T Cher Moua spoke at Bethel as part of the Strangers in a Strange Land series.
By Judd Martinson, for The Clarion
T Cher Moua entered the Mekong river as a child not knowing if a snake or alligator swam toward them downstream. The night set with a thick darkness as if it were touchable. Unable to swim across the current, Moua found himself and his niece stuck in a whirlpool overnight.
As part of a convocation chapel series at Bethel University titled “Strangers in a Strange Land,” Moua, an author and pastor at Inner City Ministry of Cru-Minneapolis/St. Paul, shared his story Sept. 26 in Benson Great Hall of fleeing from Laos to Thailand and later finding asylum in the United States.
After scavenging for leaves, fruit and roots in Laos, Moua’s family needed to find a better way to survive. In 1978, the family decided to cross the river to Thailand.
Moua and his niece swam in the whirlpool from about 9 p.m. to 5 a.m. the next morning until a group of Thailand soldiers pulled them into a boat, Moua said.
“The first question they asked was, ‘So where is your money?’” Moua said.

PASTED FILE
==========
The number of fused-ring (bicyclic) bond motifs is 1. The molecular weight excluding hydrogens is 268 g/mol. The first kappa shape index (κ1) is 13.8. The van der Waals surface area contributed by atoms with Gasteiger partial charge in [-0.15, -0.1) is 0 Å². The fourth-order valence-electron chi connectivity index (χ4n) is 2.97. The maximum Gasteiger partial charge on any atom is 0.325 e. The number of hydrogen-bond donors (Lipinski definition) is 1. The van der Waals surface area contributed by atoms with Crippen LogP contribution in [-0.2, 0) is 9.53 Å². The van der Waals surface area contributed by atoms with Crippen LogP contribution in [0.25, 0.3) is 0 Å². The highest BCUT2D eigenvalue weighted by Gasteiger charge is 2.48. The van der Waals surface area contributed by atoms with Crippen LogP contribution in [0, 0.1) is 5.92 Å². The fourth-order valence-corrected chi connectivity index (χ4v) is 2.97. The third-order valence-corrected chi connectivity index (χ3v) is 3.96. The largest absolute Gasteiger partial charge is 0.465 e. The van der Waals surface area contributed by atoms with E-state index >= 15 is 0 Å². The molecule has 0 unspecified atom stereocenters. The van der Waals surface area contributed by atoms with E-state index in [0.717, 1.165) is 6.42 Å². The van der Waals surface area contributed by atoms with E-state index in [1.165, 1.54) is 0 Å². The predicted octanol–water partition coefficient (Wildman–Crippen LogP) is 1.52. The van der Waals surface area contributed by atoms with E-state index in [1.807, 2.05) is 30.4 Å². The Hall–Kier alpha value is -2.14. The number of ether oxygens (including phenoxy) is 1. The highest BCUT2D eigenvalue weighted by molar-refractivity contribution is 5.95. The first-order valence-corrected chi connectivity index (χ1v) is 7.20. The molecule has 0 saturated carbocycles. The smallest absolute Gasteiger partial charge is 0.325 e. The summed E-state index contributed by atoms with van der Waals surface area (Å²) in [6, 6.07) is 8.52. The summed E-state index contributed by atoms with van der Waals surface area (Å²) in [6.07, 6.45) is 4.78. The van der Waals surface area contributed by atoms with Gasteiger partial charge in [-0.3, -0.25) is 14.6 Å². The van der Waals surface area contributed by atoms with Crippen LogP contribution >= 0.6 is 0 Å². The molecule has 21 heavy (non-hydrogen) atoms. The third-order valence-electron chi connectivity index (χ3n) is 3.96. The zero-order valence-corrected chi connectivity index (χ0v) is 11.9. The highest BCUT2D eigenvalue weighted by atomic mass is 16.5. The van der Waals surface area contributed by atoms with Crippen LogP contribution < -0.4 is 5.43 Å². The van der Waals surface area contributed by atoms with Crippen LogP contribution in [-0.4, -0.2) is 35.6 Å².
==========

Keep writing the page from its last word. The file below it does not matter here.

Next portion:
He had no money and had abandoned his clothes. The soldiers took them ashore, built a fire, clothed them and fed them breakfast. The lead soldier gave them money and told them to send Moua and his niece on a bus to rejoin their family. After spending eight months in a refugee camp, Moua, his mother and his brothers gained asylum in the United States.
“When I came to America, I didn’t know anything about America. I didn’t know anything about Christianity,” Moua said.
Moua recalled thinking about how he lacked real-estate of his own, and even a country to call his own, when the words of Jesus in John 14:1-3 came to his mind. “Do not let your hearts be troubled. You believe in God; believe also in me. My Father’s house has many rooms; if that were not so, would I have told you that I am going there to prepare a place for you? And if I go and prepare a place for you, I will come back and take you to be with me that you also may be where I am.”
Moua said his home is in heaven, where Jesus is preparing a place for him.
Every day, people are drowning in their metaphorical rivers and crying for help, Moua said. He challenged those listening to reach out and rescue them, like Jesus rescues.
Erik Beckers, a freshman majoring in Spanish, said it’s important to talk with people going through hard times, but also checking in periodically to see how they’re doing.
“I’ve seen that some students come in here really scared of their circumstances,” said Lauren Wolkerstorfer, a student chaplain and sophomore psychology major.
After meeting with a campus pastor at Bethel, students often come seeing the light again, Wolkerstorfer said.
Moua said Jesus is on his boat, ready to pull people out of rivers. He encouraged listeners to call out for help.